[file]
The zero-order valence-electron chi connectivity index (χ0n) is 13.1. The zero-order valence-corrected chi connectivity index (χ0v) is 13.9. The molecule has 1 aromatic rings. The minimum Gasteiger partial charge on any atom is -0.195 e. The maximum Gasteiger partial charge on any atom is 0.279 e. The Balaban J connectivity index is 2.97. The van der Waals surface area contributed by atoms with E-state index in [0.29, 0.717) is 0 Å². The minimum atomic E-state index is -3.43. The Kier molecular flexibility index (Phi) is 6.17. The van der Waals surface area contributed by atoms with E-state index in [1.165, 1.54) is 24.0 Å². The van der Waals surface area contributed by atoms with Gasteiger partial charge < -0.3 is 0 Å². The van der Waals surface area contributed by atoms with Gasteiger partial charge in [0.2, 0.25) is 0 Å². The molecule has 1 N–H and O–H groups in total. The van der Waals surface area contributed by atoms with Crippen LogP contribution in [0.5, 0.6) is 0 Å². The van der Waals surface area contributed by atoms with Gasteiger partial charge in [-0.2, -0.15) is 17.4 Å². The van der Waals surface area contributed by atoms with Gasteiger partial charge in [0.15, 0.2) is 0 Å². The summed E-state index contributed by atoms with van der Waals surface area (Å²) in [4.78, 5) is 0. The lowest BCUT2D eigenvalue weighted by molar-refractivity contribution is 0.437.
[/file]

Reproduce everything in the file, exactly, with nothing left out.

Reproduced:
The zero-order valence-electron chi connectivity index (χ0n) is 13.1. The zero-order valence-corrected chi connectivity index (χ0v) is 13.9. The molecule has 1 aromatic rings. The minimum Gasteiger partial charge on any atom is -0.195 e. The maximum Gasteiger partial charge on any atom is 0.279 e. The Balaban J connectivity index is 2.97. The van der Waals surface area contributed by atoms with E-state index in [0.29, 0.717) is 0 Å². The minimum atomic E-state index is -3.43. The Kier molecular flexibility index (Phi) is 6.17. The van der Waals surface area contributed by atoms with E-state index in [1.165, 1.54) is 24.0 Å². The van der Waals surface area contributed by atoms with Gasteiger partial charge < -0.3 is 0 Å². The van der Waals surface area contributed by atoms with Gasteiger partial charge in [0.2, 0.25) is 0 Å². The molecule has 1 N–H and O–H groups in total. The van der Waals surface area contributed by atoms with Crippen LogP contribution in [0.5, 0.6) is 0 Å². The van der Waals surface area contributed by atoms with Gasteiger partial charge in [-0.2, -0.15) is 17.4 Å². The van der Waals surface area contributed by atoms with Gasteiger partial charge in [0.15, 0.2) is 0 Å². The summed E-state index contributed by atoms with van der Waals surface area (Å²) in [4.78, 5) is 0. The lowest BCUT2D eigenvalue weighted by molar-refractivity contribution is 0.437.